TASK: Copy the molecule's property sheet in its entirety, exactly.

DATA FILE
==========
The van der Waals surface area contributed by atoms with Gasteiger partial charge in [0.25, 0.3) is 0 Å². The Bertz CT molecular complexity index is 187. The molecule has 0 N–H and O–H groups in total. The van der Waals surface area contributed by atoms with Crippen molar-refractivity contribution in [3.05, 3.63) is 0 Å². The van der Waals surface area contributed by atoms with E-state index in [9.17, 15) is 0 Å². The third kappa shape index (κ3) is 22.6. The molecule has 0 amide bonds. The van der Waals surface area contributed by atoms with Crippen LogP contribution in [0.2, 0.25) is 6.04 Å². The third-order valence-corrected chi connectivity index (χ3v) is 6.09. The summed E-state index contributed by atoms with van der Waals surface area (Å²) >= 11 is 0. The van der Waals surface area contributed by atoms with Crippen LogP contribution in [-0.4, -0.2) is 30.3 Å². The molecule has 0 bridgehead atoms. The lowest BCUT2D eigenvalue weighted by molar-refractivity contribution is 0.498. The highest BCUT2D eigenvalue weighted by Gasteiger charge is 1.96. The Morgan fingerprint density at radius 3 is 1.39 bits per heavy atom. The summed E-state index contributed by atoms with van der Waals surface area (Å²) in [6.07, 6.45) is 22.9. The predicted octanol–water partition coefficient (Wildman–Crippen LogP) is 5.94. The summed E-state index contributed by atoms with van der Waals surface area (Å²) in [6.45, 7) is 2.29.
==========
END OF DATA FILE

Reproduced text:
The van der Waals surface area contributed by atoms with Gasteiger partial charge in [0.25, 0.3) is 0 Å². The Bertz CT molecular complexity index is 187. The molecule has 0 N–H and O–H groups in total. The van der Waals surface area contributed by atoms with Crippen molar-refractivity contribution in [3.05, 3.63) is 0 Å². The van der Waals surface area contributed by atoms with E-state index in [9.17, 15) is 0 Å². The third kappa shape index (κ3) is 22.6. The molecule has 0 amide bonds. The van der Waals surface area contributed by atoms with Crippen LogP contribution in [0.2, 0.25) is 6.04 Å². The third-order valence-corrected chi connectivity index (χ3v) is 6.09. The summed E-state index contributed by atoms with van der Waals surface area (Å²) >= 11 is 0. The van der Waals surface area contributed by atoms with Crippen LogP contribution in [-0.4, -0.2) is 30.3 Å². The molecule has 0 bridgehead atoms. The lowest BCUT2D eigenvalue weighted by molar-refractivity contribution is 0.498. The highest BCUT2D eigenvalue weighted by Gasteiger charge is 1.96. The Morgan fingerprint density at radius 3 is 1.39 bits per heavy atom. The summed E-state index contributed by atoms with van der Waals surface area (Å²) in [6.07, 6.45) is 22.9. The predicted octanol–water partition coefficient (Wildman–Crippen LogP) is 5.94. The summed E-state index contributed by atoms with van der Waals surface area (Å²) in [6.45, 7) is 2.29.